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Shadow of organized crime haunts Amazon rainforest in Brazil

Brazil’s rainforest ecological system could suffer if drug traffickers continue to engage in hostilities, sparking concerns that the result could be a replay of the damage done to forestry in Colombia

Aerial photograph of Brazil's Amazon rainforest
Aerial photograph of Brazil's Amazon rainforest | Shutterstock

June 1, 2023 9:22am

Updated: June 1, 2023 9:37am

The shadow of organized crime is haunting the otherwise beautiful rainforests of Brazil, says a former senior federal police chief from the South American country.

Alexandre Saraiva, who worked in the Amazon from 2011 to 2021, says the region is now being dominated by armed, drug-trafficking  “criminal insurgents,” a problem that continues to develop amid a deadly, ongoing battle between drug dealers, police and paramilitary units in Rio de Janeiro.

“I experienced how the state lost control of public security in Rio de Janeiro,” Saraiva said in a recent interview with the British newspaper, The Guardian.

“And in the Amazon today – if nothing is done in terms of public security – we are facing a continent-sized Rio de Janeiro, with the aggravating factors of borders with major drug producers and an extraordinarily difficult jungle setting.”

Saraiva said the rainforest’s ecological system could suffer if drug traffickers continue to engage in hostilities, warning that the result could be a replay of the damage done to forestry in Colombia.

According to Saraiva, the traffickers do not care about the damage they are causing and are strictly profit driven. “We will have criminal insurgents … [whose] ideology is money,” he said.

“We will have areas of conflagration, of major conflict between groups which are fighting over areas of illegal gold and timber extraction. In the middle of this, we will have Indigenous victims. And we will face immense logistical difficulties in combating this,” warned the former top cop, who wrote a book about the developing crisis called “Loggers, Miners and Corruption in a Lawless Amazon.”

The Guardian interviewed Saraiva just before the first anniversary of the killings of Brazilian Indigenous expert Bruno Pereira and the British journalist Dom Phillips. While tragic, the killings of the two crusaders forced the issue to gain worldwide attention.

The British based news organization is collaborating with more than 50 journalists and 15 news organizations in a collaborative effort to expose organized criminal syndicates operating in the Amazon, an effort being organized by “Forbidden Stories,” a Paris-based non-profit dedicated to continuing the work of reporters who are threatened, censored or killed.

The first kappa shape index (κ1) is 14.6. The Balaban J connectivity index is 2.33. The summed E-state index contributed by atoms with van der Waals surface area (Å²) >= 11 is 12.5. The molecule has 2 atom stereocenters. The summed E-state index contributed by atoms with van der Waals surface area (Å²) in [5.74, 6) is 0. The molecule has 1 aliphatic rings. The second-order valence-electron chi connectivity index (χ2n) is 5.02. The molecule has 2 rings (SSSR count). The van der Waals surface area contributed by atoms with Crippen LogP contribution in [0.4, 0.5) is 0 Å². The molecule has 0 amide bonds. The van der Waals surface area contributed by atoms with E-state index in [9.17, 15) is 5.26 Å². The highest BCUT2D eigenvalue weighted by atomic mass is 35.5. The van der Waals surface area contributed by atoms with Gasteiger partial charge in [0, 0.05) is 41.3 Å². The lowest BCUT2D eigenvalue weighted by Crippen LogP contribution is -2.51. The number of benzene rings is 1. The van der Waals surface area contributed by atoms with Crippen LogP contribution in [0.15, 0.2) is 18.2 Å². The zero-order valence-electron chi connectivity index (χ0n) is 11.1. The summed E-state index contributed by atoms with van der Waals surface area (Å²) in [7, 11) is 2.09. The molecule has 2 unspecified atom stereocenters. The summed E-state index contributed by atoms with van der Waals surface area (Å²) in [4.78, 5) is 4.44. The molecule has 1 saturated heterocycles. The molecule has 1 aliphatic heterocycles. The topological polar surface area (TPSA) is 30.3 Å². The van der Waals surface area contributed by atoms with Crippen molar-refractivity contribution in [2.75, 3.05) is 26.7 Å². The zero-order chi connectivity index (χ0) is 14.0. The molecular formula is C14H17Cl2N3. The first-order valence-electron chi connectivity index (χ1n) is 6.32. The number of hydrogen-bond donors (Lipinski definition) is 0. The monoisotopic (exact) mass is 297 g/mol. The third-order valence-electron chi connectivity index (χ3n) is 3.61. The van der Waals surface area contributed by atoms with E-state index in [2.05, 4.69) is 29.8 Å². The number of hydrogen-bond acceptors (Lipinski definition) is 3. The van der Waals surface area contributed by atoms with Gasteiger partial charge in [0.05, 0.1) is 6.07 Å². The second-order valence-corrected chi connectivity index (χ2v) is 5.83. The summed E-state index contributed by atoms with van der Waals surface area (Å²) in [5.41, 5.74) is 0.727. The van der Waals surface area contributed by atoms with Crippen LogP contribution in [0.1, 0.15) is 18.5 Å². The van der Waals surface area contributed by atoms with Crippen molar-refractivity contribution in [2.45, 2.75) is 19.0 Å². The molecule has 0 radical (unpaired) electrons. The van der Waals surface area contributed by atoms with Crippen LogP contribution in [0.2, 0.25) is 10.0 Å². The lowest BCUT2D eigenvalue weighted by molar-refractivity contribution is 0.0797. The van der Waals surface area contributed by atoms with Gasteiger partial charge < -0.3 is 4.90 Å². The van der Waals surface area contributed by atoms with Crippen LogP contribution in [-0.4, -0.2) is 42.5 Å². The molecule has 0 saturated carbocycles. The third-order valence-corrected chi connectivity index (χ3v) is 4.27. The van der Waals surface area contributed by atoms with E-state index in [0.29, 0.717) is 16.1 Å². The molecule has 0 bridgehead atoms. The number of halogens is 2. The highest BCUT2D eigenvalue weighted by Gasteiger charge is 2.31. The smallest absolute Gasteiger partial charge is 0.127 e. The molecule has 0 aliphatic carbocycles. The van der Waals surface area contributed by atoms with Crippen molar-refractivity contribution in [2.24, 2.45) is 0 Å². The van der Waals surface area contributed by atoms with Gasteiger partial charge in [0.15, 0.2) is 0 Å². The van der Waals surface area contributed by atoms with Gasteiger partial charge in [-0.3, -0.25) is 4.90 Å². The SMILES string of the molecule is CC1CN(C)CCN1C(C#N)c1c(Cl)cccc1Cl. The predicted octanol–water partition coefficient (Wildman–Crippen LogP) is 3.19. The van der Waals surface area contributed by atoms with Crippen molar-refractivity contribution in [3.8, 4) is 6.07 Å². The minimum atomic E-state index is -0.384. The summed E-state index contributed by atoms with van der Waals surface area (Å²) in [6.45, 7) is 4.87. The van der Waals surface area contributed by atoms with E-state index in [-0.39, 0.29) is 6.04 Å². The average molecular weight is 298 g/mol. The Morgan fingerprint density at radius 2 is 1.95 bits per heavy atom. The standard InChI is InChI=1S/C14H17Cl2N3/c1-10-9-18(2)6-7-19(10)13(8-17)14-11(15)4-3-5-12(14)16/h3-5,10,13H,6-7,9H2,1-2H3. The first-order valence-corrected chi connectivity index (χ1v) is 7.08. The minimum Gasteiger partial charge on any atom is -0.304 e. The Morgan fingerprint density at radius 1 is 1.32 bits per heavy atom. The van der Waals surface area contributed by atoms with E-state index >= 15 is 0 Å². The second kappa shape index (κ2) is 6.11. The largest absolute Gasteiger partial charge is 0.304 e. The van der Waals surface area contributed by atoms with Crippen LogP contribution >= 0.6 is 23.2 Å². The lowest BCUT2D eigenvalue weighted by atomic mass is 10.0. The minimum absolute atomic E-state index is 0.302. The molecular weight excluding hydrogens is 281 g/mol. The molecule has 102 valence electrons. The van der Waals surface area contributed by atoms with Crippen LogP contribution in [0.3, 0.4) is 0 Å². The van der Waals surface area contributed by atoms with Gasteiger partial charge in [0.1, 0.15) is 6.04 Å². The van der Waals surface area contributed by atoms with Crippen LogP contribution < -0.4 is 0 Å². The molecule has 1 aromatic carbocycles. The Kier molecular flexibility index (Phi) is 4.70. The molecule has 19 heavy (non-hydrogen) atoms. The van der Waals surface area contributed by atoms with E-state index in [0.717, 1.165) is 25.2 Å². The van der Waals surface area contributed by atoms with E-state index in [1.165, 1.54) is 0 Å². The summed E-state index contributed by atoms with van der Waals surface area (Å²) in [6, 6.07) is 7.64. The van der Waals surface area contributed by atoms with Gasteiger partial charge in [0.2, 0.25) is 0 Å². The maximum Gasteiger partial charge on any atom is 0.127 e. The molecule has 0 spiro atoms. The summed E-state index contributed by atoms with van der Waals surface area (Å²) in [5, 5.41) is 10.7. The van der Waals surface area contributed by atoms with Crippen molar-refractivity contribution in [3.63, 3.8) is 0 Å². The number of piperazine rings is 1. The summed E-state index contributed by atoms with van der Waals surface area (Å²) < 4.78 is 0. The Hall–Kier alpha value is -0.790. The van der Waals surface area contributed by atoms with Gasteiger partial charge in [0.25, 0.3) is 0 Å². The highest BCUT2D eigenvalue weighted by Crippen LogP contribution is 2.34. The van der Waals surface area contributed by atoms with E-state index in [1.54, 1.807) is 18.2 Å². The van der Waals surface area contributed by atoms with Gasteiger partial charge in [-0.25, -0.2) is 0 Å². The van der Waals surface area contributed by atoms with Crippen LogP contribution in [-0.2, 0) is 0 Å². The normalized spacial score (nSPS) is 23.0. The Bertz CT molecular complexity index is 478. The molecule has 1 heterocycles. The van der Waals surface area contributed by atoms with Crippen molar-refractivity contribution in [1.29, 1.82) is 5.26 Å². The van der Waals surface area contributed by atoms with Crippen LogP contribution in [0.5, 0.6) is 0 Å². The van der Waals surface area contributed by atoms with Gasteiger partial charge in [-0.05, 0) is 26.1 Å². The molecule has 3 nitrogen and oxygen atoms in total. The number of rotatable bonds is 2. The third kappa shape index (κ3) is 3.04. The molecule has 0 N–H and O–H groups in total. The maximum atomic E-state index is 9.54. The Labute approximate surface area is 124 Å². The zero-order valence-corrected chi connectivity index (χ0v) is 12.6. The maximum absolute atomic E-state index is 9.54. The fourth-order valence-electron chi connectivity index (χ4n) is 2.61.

According to the Brazilian Forum on Public Safety (FBSP) organized crime is damaging the Amazon in the following ways:

First, 1,432 people were killed last year in the Amazon region, escalating the area murder rate to 74% above the country’s average. There were 1,571 victims in 2021 and a violent death rate of 36.8 per 100,000 inhabitants, a whopping five times the number in the United States.

Second, the number of people killed by civil police and military skyrocketed 71% in the Amazon between 2016 and 2021, compared to 35% in the rest of the South American country. The region’s prison population also jumped 35.1% between 2016 and 2022, more than twice the amount compared with 14.1% in Brazil.

Third, The international violent crime rate in the Amazon’s nine states is more than 50% higher than the rest of Brazil, similar to that of Mexico, which has become overrun by violent drug cartels. The country’s two most powerful criminal, São Paulo’s PCC (First Capital Command) and Rio’s CV (Red Command) are now fully functional in all nine Amazon states.

Saraiva said that while it has been two years since he resigned his post, he still exercises extreme caution. Having received reports of potential assassination threats against him, he continues to travel in a bulletproof car.

“Organized crime is diversifying into other illegal activities that Brazilian society tends to see as lesser offences,” the former police chief told the British newspaper.

“The mafia goes wherever there’s money. It doesn’t care if it’s environmental crime, people smuggling, cocaine, and what they see there is gold and wood that’s being sold for a very high price. It’s obvious that it wouldn’t take them long to get involved in this.”

The Amazon rainforest is the largest in the world and covers 7 million kilometers or 2.7 million square miles. It belongs to nine different nations and 3,444 indigenous territories.

While the rainforest crosses into Peru, Colombia, Bolivia, Ecuador, French Guiana, Guyana, Suriname, and Venezuela, 60% of it is in Brazil.

Executive Editor

Gelet Martínez Fragela

Gelet Martínez Fragela is the founder and editor-in-chief of ADN America. She is a Cuban journalist, television producer, and political refugee who also founded ADN Cuba.